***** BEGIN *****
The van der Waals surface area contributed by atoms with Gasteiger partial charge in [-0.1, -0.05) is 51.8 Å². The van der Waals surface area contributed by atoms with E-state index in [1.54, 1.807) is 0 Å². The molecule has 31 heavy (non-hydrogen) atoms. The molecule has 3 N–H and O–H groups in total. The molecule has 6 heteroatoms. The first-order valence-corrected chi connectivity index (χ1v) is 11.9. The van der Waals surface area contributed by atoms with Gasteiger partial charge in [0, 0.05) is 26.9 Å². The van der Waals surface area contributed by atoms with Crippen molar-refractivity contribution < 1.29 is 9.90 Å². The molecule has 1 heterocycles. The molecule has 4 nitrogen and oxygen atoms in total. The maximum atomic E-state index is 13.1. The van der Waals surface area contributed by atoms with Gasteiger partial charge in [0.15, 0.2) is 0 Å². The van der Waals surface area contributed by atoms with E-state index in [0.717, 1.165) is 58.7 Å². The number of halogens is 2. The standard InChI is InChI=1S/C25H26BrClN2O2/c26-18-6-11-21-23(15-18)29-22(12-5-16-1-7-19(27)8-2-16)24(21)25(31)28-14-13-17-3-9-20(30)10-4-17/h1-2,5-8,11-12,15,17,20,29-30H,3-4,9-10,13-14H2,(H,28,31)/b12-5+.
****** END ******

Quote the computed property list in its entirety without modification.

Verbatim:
The van der Waals surface area contributed by atoms with Gasteiger partial charge in [-0.1, -0.05) is 51.8 Å². The van der Waals surface area contributed by atoms with E-state index in [1.54, 1.807) is 0 Å². The molecule has 31 heavy (non-hydrogen) atoms. The molecule has 3 N–H and O–H groups in total. The molecule has 6 heteroatoms. The first-order valence-corrected chi connectivity index (χ1v) is 11.9. The van der Waals surface area contributed by atoms with Gasteiger partial charge in [0, 0.05) is 26.9 Å². The van der Waals surface area contributed by atoms with Crippen molar-refractivity contribution < 1.29 is 9.90 Å². The molecule has 1 heterocycles. The molecule has 4 nitrogen and oxygen atoms in total. The maximum atomic E-state index is 13.1. The van der Waals surface area contributed by atoms with Gasteiger partial charge in [0.15, 0.2) is 0 Å². The van der Waals surface area contributed by atoms with E-state index in [0.717, 1.165) is 58.7 Å². The number of halogens is 2. The standard InChI is InChI=1S/C25H26BrClN2O2/c26-18-6-11-21-23(15-18)29-22(12-5-16-1-7-19(27)8-2-16)24(21)25(31)28-14-13-17-3-9-20(30)10-4-17/h1-2,5-8,11-12,15,17,20,29-30H,3-4,9-10,13-14H2,(H,28,31)/b12-5+.